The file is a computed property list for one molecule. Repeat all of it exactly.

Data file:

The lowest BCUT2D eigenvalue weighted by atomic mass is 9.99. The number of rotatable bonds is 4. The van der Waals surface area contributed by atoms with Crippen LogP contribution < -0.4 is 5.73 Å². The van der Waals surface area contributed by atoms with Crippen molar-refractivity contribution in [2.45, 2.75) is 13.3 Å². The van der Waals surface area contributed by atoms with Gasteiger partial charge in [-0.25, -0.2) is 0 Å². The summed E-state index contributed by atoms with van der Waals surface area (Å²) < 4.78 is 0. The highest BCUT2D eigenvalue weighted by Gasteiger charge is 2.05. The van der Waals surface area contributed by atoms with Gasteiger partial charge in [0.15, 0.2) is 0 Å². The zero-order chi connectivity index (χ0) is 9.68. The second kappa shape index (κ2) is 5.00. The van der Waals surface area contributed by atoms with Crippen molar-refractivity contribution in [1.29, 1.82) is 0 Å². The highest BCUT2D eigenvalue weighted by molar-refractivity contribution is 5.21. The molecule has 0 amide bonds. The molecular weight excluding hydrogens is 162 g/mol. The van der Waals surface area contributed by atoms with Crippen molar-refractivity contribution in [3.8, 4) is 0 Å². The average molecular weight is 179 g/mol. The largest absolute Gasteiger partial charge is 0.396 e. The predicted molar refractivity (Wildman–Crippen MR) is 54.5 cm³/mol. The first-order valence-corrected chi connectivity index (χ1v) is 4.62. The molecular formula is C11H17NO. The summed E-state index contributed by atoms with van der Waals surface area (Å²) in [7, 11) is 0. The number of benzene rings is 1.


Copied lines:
The lowest BCUT2D eigenvalue weighted by atomic mass is 9.99. The number of rotatable bonds is 4. The van der Waals surface area contributed by atoms with Crippen LogP contribution < -0.4 is 5.73 Å². The van der Waals surface area contributed by atoms with Crippen molar-refractivity contribution in [2.45, 2.75) is 13.3 Å². The van der Waals surface area contributed by atoms with Gasteiger partial charge in [-0.25, -0.2) is 0 Å². The summed E-state index contributed by atoms with van der Waals surface area (Å²) < 4.78 is 0. The highest BCUT2D eigenvalue weighted by Gasteiger charge is 2.05. The van der Waals surface area contributed by atoms with Gasteiger partial charge in [0.15, 0.2) is 0 Å². The zero-order chi connectivity index (χ0) is 9.68. The second kappa shape index (κ2) is 5.00. The van der Waals surface area contributed by atoms with Crippen molar-refractivity contribution in [1.29, 1.82) is 0 Å². The highest BCUT2D eigenvalue weighted by molar-refractivity contribution is 5.21. The molecule has 0 amide bonds. The molecular weight excluding hydrogens is 162 g/mol. The van der Waals surface area contributed by atoms with Crippen molar-refractivity contribution in [3.8, 4) is 0 Å². The average molecular weight is 179 g/mol. The largest absolute Gasteiger partial charge is 0.396 e. The predicted molar refractivity (Wildman–Crippen MR) is 54.5 cm³/mol. The first-order valence-corrected chi connectivity index (χ1v) is 4.62. The molecular formula is C11H17NO. The summed E-state index contributed by atoms with van der Waals surface area (Å²) in [7, 11) is 0. The number of benzene rings is 1.